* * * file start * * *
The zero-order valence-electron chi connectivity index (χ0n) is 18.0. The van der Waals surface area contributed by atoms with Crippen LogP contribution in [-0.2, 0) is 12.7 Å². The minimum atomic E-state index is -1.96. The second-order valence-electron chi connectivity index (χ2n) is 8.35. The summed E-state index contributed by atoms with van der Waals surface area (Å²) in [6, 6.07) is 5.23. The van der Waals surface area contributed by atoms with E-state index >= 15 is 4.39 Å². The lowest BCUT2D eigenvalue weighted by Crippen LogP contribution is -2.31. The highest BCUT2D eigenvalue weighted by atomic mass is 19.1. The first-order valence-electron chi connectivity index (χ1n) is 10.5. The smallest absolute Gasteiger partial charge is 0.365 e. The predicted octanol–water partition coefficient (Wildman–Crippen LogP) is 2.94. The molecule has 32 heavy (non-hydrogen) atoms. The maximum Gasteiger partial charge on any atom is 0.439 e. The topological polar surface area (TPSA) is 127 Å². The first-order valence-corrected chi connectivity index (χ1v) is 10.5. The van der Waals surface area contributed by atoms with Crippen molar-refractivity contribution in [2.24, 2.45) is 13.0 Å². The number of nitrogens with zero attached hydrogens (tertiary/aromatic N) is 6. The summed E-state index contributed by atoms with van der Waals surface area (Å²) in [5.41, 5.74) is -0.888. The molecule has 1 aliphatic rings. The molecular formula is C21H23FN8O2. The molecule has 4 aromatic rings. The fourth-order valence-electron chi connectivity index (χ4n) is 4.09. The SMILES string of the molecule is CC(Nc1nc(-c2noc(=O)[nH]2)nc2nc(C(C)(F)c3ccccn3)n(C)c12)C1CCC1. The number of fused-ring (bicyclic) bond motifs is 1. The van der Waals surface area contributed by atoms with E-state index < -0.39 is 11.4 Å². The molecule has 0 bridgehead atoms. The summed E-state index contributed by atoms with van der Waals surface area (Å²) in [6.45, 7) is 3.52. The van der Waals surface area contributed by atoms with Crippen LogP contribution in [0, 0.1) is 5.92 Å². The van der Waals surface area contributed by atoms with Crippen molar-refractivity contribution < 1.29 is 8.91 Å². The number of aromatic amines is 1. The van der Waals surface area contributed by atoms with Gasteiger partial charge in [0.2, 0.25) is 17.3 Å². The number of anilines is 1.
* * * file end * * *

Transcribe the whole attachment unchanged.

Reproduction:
The zero-order valence-electron chi connectivity index (χ0n) is 18.0. The van der Waals surface area contributed by atoms with Crippen LogP contribution in [-0.2, 0) is 12.7 Å². The minimum atomic E-state index is -1.96. The second-order valence-electron chi connectivity index (χ2n) is 8.35. The summed E-state index contributed by atoms with van der Waals surface area (Å²) in [6, 6.07) is 5.23. The van der Waals surface area contributed by atoms with E-state index >= 15 is 4.39 Å². The lowest BCUT2D eigenvalue weighted by Crippen LogP contribution is -2.31. The highest BCUT2D eigenvalue weighted by atomic mass is 19.1. The first-order valence-electron chi connectivity index (χ1n) is 10.5. The smallest absolute Gasteiger partial charge is 0.365 e. The predicted octanol–water partition coefficient (Wildman–Crippen LogP) is 2.94. The molecule has 32 heavy (non-hydrogen) atoms. The maximum Gasteiger partial charge on any atom is 0.439 e. The topological polar surface area (TPSA) is 127 Å². The first-order valence-corrected chi connectivity index (χ1v) is 10.5. The van der Waals surface area contributed by atoms with Crippen molar-refractivity contribution in [2.24, 2.45) is 13.0 Å². The number of nitrogens with zero attached hydrogens (tertiary/aromatic N) is 6. The summed E-state index contributed by atoms with van der Waals surface area (Å²) in [5.41, 5.74) is -0.888. The molecule has 1 aliphatic rings. The molecular formula is C21H23FN8O2. The molecule has 4 aromatic rings. The fourth-order valence-electron chi connectivity index (χ4n) is 4.09. The SMILES string of the molecule is CC(Nc1nc(-c2noc(=O)[nH]2)nc2nc(C(C)(F)c3ccccn3)n(C)c12)C1CCC1. The number of fused-ring (bicyclic) bond motifs is 1. The van der Waals surface area contributed by atoms with E-state index < -0.39 is 11.4 Å². The molecule has 0 bridgehead atoms. The summed E-state index contributed by atoms with van der Waals surface area (Å²) in [6.45, 7) is 3.52. The van der Waals surface area contributed by atoms with Crippen LogP contribution in [0, 0.1) is 5.92 Å². The van der Waals surface area contributed by atoms with Crippen molar-refractivity contribution < 1.29 is 8.91 Å². The number of aromatic amines is 1. The van der Waals surface area contributed by atoms with Gasteiger partial charge in [0.2, 0.25) is 17.3 Å². The number of anilines is 1.